Children are “feelers”. When we speak to them, they are not listening to what we say as much as the vibe behind what we’re saying. If they feel the vibe and it’s inviting, they communicate with that, not our words. If the “vide” is not inviting, they resist. Women tend to communicate the same way, subconsciously. Another way to look at it is, they’re in their body more than their head.

Because I know this, I can sit with children and in just a few minutes open them wide up and they’ll tell me anything. Parents are always amazed to see me do this. But, anyone can do this if they know how children really communicate.

If you learn how to say what you want to say embedded in a feeling, you will become a master at communicating with children.

The vibe of what you say should first create a container. In this container, the child is safe and free to express themselves. This container is where they can go to for emotional strength and safety.

Once the foundation is set, you can lead them anywhere, and they’ll happily follow. Master teachers know this to be true.

It’s not what we say that gets through to children or even adults for that matter, it’s the emotion flowing in the undercurrent that people communicate with.

If I want to communicate with a child, I first set the foundational feeling that says “I feel you, you are safe, we are connected and secure.” If things get awkward, we can always return back to our foundation.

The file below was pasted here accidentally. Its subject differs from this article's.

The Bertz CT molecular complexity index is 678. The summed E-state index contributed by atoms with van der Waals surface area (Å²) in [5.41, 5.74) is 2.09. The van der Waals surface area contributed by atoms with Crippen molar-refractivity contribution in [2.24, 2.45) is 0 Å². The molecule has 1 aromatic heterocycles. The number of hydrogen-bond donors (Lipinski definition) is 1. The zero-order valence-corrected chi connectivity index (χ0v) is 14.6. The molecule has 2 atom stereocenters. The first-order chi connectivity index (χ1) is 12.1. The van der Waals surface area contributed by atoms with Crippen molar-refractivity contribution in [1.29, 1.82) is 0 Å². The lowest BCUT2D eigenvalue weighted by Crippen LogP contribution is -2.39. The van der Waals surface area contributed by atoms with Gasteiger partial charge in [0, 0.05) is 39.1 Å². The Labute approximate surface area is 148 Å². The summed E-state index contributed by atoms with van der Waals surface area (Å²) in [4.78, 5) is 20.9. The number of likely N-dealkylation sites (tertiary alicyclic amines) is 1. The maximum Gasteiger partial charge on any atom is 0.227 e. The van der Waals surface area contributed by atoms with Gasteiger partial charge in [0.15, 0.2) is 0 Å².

In my “coach training” the first step when working with others is to “connect”. I picked this skill up real fast because I’ve been doing it with children for over 24 years.

Here are some tips that will “fast-track” that special place of connection with children and even adults.

– Seek to understand and see the world through their eyes
We are so quick to fix, judge, lead, etc. It’s better to ask a question or a few and really try your best to be them. Feel what they are feeling, see it the way they do, understand their logic (if anyone, lol!).

– Match their communication style

Pay close attention to the pitch, speed, and volume of their voice then use it to communicate back to them. This is called, “Mirroring and Matching”.

– Go deep with questions

When someone says they ate lunch at 2 pm, we tend to move on to an unrelated question. What I learned is that people really know you want to understand them when you go deep.

For example, you said you ate at 2 pm, was it enough food? Could you have used more time? What would have made lunch even better for you?

Do you prefer to eat alone or with a close friend?

How will you know these tips are working? The person will light up meaning more color will move to their face.

You will see them move slightly closer to you.

Their body language will be more inviting.

I’ve had small children come and hug my arm during these conversations!


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